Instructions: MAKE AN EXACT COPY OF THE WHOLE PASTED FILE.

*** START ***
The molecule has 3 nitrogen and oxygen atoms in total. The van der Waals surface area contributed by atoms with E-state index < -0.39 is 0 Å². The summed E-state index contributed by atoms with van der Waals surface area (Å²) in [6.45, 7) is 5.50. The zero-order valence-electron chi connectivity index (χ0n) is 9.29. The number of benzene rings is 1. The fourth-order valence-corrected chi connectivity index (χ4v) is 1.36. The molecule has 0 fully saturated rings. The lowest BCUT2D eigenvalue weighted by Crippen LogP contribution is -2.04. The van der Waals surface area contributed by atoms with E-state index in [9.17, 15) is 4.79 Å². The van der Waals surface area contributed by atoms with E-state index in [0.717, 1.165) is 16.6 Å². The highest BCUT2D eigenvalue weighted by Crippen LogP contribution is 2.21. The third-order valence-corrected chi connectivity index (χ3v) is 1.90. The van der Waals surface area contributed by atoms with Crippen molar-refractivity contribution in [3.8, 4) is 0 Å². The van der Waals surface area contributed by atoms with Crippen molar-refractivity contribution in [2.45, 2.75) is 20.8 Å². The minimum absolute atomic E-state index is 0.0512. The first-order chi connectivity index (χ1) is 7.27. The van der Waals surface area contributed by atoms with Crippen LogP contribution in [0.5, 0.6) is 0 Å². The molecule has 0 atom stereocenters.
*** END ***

The molecule has 3 nitrogen and oxygen atoms in total. The van der Waals surface area contributed by atoms with E-state index < -0.39 is 0 Å². The summed E-state index contributed by atoms with van der Waals surface area (Å²) in [6.45, 7) is 5.50. The zero-order valence-electron chi connectivity index (χ0n) is 9.29. The number of benzene rings is 1. The fourth-order valence-corrected chi connectivity index (χ4v) is 1.36. The molecule has 0 fully saturated rings. The lowest BCUT2D eigenvalue weighted by Crippen LogP contribution is -2.04. The van der Waals surface area contributed by atoms with E-state index in [9.17, 15) is 4.79 Å². The van der Waals surface area contributed by atoms with E-state index in [0.717, 1.165) is 16.6 Å². The highest BCUT2D eigenvalue weighted by Crippen LogP contribution is 2.21. The third-order valence-corrected chi connectivity index (χ3v) is 1.90. The van der Waals surface area contributed by atoms with Crippen molar-refractivity contribution in [3.8, 4) is 0 Å². The van der Waals surface area contributed by atoms with Crippen molar-refractivity contribution in [2.45, 2.75) is 20.8 Å². The minimum absolute atomic E-state index is 0.0512. The first-order chi connectivity index (χ1) is 7.27. The van der Waals surface area contributed by atoms with Crippen LogP contribution in [0.5, 0.6) is 0 Å². The molecule has 0 atom stereocenters.